Is Java more efficient than Ajax for advanced web apps?

by Hari K. Gottipati

Google is looking at Java based online office suite despite of having Docs & Spreadsheets!

Computerworld reviewed online office suites Ajax13, Google Docs & Spreadsheets, ThinkFree Office Online and Zoho Office Suite . The winner is ThinkFree and the runner is Zoho, same as I mentioned in my previous blog Google is not the leader in Ajax applications.

The reason to pick ThinkFree was:
It looks more like a full application: menus, a rich toolbar, a ruler bar and even a drawing toolbar similar to Word's for inserting elements such as AutoShapes, text boxes, clip art, and pictures.
In fact, ThinkFree's Power Edit menu reveals a startling number of word processing features, from columns and drop caps to AutoCorrect and table manipulation, such as merging cells, distributing cells evenly across the page, repeating header rows.
ThinkFree hides your browser's menu bar, so when you use familiar keyboard shortcuts (such as Alt+F, O for File/Open), you are operating within the ThinkFree interface, not your browser. Other similarities to Microsoft Office are downright eerie -- the charting wizard in ThinkFree Calc looks just like Excel's and supports all of Excel's chart types.

Think free offers their word processor in two flavors: Quick Edit and Power Edit. Quick edit is Ajax version of the editor which offers a minimal interface -- a few toolbar buttons for simple editing and some other features. All above features(listed in block quote) are only available in Power mode which is Java(applet) based. They used Java for more complex functions and for deeper Microsoft compatibility. However, initially the Power Edit takes time to load as it has to download the applet.
So the question is, why can't they support all Power Edit(Java) features in Quick Edit(Ajax)? According to ThinkFree CEO TJ Kang:
Currently the best way to offer advanced Web Office functionality is to utilize Java. Ajax doesn't cut it when it comes to advanced functionality. Although in theory you can build it in Ajax, the resulting code will be so big that it will take ages to download stuff and slow the system considerably. So Java is, much more efficient than Ajax when it comes to implementing Microsoft Office-like functionality.

Since they have both Ajax and Java versions, I don't think his comments are biased towards Java. At the same time don't forget that initial download time of an Applet is significant and browser needs a Java plugin.

In other prospective, Google is not in the top 2 list of the online office products, because:
High-end documents don't render properly because Google Docs isn't 100% Word-compatible, nor does it claim to be.
Google Spreadsheets has a few compatibility issues with Excel (array formulas aren't supported, for example), and its lack of charting support is a disappointment.
However, even Google Inc. may be ready to admit that its office applications aren't ready to take on Microsoft.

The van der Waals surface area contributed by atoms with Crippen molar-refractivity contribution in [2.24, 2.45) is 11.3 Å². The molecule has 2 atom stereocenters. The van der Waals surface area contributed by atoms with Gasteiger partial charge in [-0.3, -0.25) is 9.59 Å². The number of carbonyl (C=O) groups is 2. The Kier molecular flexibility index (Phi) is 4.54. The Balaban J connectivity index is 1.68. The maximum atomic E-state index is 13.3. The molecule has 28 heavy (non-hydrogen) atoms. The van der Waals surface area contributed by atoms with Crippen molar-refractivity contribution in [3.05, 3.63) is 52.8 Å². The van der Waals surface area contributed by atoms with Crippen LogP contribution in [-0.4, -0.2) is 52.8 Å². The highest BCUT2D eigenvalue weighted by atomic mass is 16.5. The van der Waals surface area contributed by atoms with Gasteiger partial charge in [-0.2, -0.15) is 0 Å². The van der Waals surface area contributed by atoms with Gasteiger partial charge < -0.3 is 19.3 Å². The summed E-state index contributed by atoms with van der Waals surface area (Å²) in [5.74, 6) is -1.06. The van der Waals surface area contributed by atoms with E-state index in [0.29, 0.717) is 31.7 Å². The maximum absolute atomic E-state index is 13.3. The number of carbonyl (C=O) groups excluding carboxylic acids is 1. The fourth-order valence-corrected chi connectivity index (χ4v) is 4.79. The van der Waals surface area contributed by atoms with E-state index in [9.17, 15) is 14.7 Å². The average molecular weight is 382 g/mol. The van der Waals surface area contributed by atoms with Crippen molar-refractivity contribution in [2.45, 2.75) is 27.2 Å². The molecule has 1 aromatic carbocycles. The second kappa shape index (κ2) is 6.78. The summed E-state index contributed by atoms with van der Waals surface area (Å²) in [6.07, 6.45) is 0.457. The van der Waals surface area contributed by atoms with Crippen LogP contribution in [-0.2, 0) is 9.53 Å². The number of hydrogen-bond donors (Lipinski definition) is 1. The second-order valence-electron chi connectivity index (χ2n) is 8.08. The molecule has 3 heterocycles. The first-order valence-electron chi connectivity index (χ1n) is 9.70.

For Google, its clear that it cannot compete with the Microsoft with its Docs & Spreadsheets. Unless they support all MS office features, it's difficult for Google to win the race. Perhaps, it's difficult for them to support all the functionality and MS office compatibility with their current approach(Ajax). So here are the options for Google to win the race:
1. Support all the functionality with Ajax even though the resultant code is going to be big and ages to download
2. Despite of initial download time, rewrite online office suite utilizing Java .
3. Buy ThinkFree

Guys, what you think? Based on Google's recent acquisitions, do you think that their option will be 3? You are right, they are already in talks with ThinkFree.
Google is reportedly in talks with a South Korean software company and its US subsidiary ThinkFree, which makes browser-based office productivity software compatible with Microsoft file formats.
ThinkFree is a subsidiary of Haansoft, which is based in Seoul. Haansoft's CEO, Baek Jong-jin, said he met twice this month with Google's corporate development team responsible for the $1.65 billion acquisition of YouTube, the English-language newspaper Korea Times reported on Sunday.


I think definitely this move is adding fuel to the ThinkFree's Java approach. But I believe both have advantages & disadvantages and it depends on what functionality you are trying to achieve it. For example, Java makes life easier to do image handling and animations. On the other hand, ajax is much faster and no plugin is needed. So if your web app is going to have much advanced features such as image handling etc. definitely Java is more efficient than Ajax.

What do you think? Do you agree with ThinkFree CEO TJ Kang? Do you think Google realized that they cannot achieve the advanced functionality with Ajax? Or do you think they are talking with ThinkFree as a part of their acquisition strategy? If you know any Java apps that are powerful than Ajax apps, please add in comments.

Update 1: Fellow blogger Paul Browne wrote 'Do Google Spreadsheets mean the end of Java?'. Please do remember that he is talking about the server side Java and I am talking about the client side Java(Applets).
Update 2: Trimmed the title as per Tim's suggestion. Thank you Tim.

21 Comments

Tim O'Brien
2007-01-19 13:05:39
Heh. The first choice after AJAX is Flash followed by (maybe) Java, but applets on retail sites is an absolutely productivity killer. Applets are a non-starter.
Jess Sightler
2007-01-19 14:43:47
Yeah, applets are a non-starter.


Except for Thinkfree, which is actually really good.

Hari K Gottipati
2007-01-19 16:09:14
@Tim O'Brien,
I agree with you. Flash will be the first choice after Ajax. ThinkFree is already working on the Flash version for its power mode.
Luke deGruchy
2007-01-19 21:50:14
Some are speculating that once Java is 100% open source (including the class libraries), that the Mozilla foundation might bundle Java directly into Firefox, instead of including it as a plugin. This could address at least part of the issue with the JRE load time for applets.
Hari K Gottipati
2007-01-19 21:56:29
@Luke deGruchy,
If it happens, its going to be good news for Java community!!!
JT Wenting
2007-01-22 00:15:56
Who said anything about applets?
WebStart is far more efficient and Java applications can communicate with servers to read and write documents.
No more need for browserbased solutions.


Wait, didn't we hear that before? Are we on the return again away from the "everything is a webapp" hype?
First there was the mainframe with the dumb terminal.
Then came the client/server solution.
Next there was the webapp, relieving sysadmins of having to keep their thousands of workstations synchronised and turning the PC into a dumb terminal.
Now we're swinging to the rich client talking to a server using webservices, in other words a client/server solution, because the web application was found not to offer a rich enough user experience.